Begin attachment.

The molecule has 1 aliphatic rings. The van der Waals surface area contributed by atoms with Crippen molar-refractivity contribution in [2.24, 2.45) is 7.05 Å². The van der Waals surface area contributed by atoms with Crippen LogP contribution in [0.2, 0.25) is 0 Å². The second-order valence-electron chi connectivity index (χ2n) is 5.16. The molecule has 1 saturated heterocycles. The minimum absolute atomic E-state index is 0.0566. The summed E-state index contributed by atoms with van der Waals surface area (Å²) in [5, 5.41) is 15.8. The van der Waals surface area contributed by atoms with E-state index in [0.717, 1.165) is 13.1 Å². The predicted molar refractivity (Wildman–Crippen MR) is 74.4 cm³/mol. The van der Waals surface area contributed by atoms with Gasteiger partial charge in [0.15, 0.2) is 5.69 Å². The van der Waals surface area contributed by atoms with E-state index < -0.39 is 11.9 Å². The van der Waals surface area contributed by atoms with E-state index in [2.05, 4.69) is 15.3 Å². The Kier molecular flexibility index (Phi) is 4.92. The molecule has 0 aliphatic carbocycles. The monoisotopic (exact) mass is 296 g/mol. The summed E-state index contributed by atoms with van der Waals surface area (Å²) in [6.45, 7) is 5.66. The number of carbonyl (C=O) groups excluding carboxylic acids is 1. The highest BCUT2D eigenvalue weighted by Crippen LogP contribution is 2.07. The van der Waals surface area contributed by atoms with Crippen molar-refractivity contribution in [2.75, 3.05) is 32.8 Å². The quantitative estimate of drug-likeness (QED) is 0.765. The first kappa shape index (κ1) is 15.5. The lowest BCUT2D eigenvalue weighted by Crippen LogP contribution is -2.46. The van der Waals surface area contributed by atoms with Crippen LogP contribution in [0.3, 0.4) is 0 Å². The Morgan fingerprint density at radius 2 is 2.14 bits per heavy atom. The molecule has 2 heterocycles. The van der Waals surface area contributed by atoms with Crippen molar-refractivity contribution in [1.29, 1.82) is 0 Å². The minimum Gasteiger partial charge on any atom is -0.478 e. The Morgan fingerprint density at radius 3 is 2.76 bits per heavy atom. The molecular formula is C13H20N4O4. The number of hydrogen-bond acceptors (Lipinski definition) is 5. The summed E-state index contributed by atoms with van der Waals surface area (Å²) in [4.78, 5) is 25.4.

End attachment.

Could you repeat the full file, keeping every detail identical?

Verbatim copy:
The molecule has 1 aliphatic rings. The van der Waals surface area contributed by atoms with Crippen molar-refractivity contribution in [2.24, 2.45) is 7.05 Å². The van der Waals surface area contributed by atoms with Crippen LogP contribution in [0.2, 0.25) is 0 Å². The second-order valence-electron chi connectivity index (χ2n) is 5.16. The molecule has 1 saturated heterocycles. The minimum absolute atomic E-state index is 0.0566. The summed E-state index contributed by atoms with van der Waals surface area (Å²) in [5, 5.41) is 15.8. The van der Waals surface area contributed by atoms with E-state index in [0.717, 1.165) is 13.1 Å². The predicted molar refractivity (Wildman–Crippen MR) is 74.4 cm³/mol. The van der Waals surface area contributed by atoms with Gasteiger partial charge in [0.15, 0.2) is 5.69 Å². The van der Waals surface area contributed by atoms with E-state index < -0.39 is 11.9 Å². The van der Waals surface area contributed by atoms with E-state index in [2.05, 4.69) is 15.3 Å². The Kier molecular flexibility index (Phi) is 4.92. The molecule has 0 aliphatic carbocycles. The monoisotopic (exact) mass is 296 g/mol. The summed E-state index contributed by atoms with van der Waals surface area (Å²) in [6.45, 7) is 5.66. The number of carbonyl (C=O) groups excluding carboxylic acids is 1. The highest BCUT2D eigenvalue weighted by Crippen LogP contribution is 2.07. The van der Waals surface area contributed by atoms with Crippen molar-refractivity contribution in [2.75, 3.05) is 32.8 Å². The quantitative estimate of drug-likeness (QED) is 0.765. The first kappa shape index (κ1) is 15.5. The lowest BCUT2D eigenvalue weighted by Crippen LogP contribution is -2.46. The van der Waals surface area contributed by atoms with Crippen LogP contribution in [0.3, 0.4) is 0 Å². The Morgan fingerprint density at radius 2 is 2.14 bits per heavy atom. The molecule has 2 heterocycles. The van der Waals surface area contributed by atoms with Crippen molar-refractivity contribution in [1.29, 1.82) is 0 Å². The minimum Gasteiger partial charge on any atom is -0.478 e. The Morgan fingerprint density at radius 3 is 2.76 bits per heavy atom. The molecular formula is C13H20N4O4. The number of hydrogen-bond acceptors (Lipinski definition) is 5. The summed E-state index contributed by atoms with van der Waals surface area (Å²) in [4.78, 5) is 25.4.